The Best Method for Mobile-First Design
When it comes to mobile-first design, allow KISS to take center stage.
Not Gene Simmons and his elongated tongue. Not the band with the face paint and the pyrotechnics. We’re talking about another kind of KISS. The acronym of sage advice that can be applied to many of life’s vagaries.
Keep It Simple, Stupid.
If you do that, then you can rock-n-roll all night and party every day, because chances are, you’ll be delivering popping UX that’ll leave your clients yelling for an encore. But since Forrest Gump told us that stupid is as stupid does, we should figure out how to do stupid the smart way.
A Word about Degradation
Before we can get really stupid, we should recall how and why “mobile-first design” became a best practice to ensure that UX remained consistent on every device. Therefore, we need to understand “graceful degradation,” which might sound like an anti-aging clinic in a strip mall but instead is the design methodology where designers first build out the largest screen (a desktop) with maxed-out features and content. The next steps involve jettisoning said features and content to fit increasingly smaller screens so that what ends up on a mobile device can become an ungainly version of the original.
Understandably, this approach is frowned upon for the obvious reason that mobile UX comes as an afterthought. With projections that in 2025, 72% of users will access the internet on a mobile device, treating the mobile landscape as a poor stepchild of a “real” desktop website is a very poor strategy.
In fact, the opposite approach has taken hold, called “progressive advancement,” where designers begin to mock up prototypes on the smallest screen, which would be a mobile device. Facts on the ground pushed this change: in 2016, mobile internet usage surpassed desktop.
Then in 2019, Google began using “mobile-first indexing” to determine the page rank of websites, thereby putting mobile content and UX at the very center of how its algorithm operates. The fate of businesses now rested in the hands of web designers who had to account for various screen sizes or risk falling down many notches on the world’s most used search engine.
And when designing for the smallest screen first, you need to follow KISS.
How to Keep It Simple
The first key to keeping it simple is to understand that at the mobile level, content is the be-all and end-all. There isn’t physical space or bandwidth to spare, so you can’t make things extra with desktop-friendly tricks like hovers and fixed navigation menus. Mobile UX depends on straightforward delivery of the most essential elements that you need to build a relationship.
Putting the user first is another key element of mobile-first design. Anything distracting, slow, or annoying will send users fleeing and your bounce rate skyrocketing, and so the progressive advancement approach forces you to question every idea you have about font, whitespace, promotions, and color contrast. This is actually a very positive side-effect of starting small first. You must drill down to the most primal level of your design intentions and eliminate anything that mars mobile UX.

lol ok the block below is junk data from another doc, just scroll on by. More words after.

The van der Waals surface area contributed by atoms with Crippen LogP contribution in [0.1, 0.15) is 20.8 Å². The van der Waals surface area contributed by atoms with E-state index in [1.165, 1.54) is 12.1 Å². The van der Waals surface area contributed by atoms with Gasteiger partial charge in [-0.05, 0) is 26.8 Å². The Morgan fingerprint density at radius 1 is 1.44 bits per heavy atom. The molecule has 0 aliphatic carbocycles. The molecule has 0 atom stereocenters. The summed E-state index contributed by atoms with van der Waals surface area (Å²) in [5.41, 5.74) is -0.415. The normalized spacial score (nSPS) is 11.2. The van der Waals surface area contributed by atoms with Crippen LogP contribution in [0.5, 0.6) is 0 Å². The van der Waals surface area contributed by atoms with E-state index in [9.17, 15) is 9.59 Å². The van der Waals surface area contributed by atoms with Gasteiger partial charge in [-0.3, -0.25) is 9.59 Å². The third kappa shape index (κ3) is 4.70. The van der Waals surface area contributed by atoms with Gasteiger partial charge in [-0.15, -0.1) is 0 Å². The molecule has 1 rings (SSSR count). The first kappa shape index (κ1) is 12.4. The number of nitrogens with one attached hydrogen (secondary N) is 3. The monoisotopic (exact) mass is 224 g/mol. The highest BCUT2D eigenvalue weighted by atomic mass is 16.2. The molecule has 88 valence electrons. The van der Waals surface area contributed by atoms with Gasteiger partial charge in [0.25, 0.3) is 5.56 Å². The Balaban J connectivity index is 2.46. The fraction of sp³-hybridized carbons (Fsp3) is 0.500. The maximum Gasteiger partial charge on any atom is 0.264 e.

That means paying attention to the visual hierarchy of your image flow so that users can immediately understand what your page is all about. No more than two columns, whitespace and borders that make the content layout neat and orderly, a font that isn’t too small, and a navigation menu that collapses and isn’t overly stuffed with links.
Any CTA has to be big enough for a thumb (not a desktop mouse) to press down on and also bold enough to be obvious to the user. If your “Add to Cart” CTA is hidden away, users won’t buy and they won’t come back. Once again, be stupid and keep it as simple as possible.
Even though keeping it simple sounds, well, simple enough, there are some important caveats to consider before you go 100% stupid. In 2010, Google’s Eric Schmidt cautioned that “You should always put your best team and your best app on your mobile app,” which signaled to web designers that going forward, Google would focus more on mobile users as it calibrated its search rankings.
So you should think of the mobile version of your website as an app, in which users have certain expectations about control. But this ecosystem is very limited and so “putting your best team” on it and “keeping it simple” are all reasonable pieces of advice, but the reality is far more complex.
Simple isn’t easy. Simple means prioritizing your content in a spreadsheet and then wireframing a prototype that has visual appeal and functionality while staying on-brand and not being derivative. You have to avoid large graphics yet infuse the screen with purposeful and powerful imagery. You can hide a navigation menu in a hamburger, but then studies have shown that user engagement decreases using that fix.
Stay Stupid, Friends
Inventing “simple” solutions to complex problems that involve how irrational actors (human users) interact with technology is a design challenge that won’t ever end. Mobile-first design is really a philosophy, a way of seeing the world and the means to understand it. Mobile-first will only grow in importance in the years to come, and so nailing it down will require a sustained effort to remain insanely creative.
But creative within certain confines, akin to writing haiku poetry with its strict 5-7-5 syllable structure. Much bad haiku sounds the same, but brilliant haiku transcends the limitations of the genre. Mobile-first design must occur within a small space, but a small space of infinite power.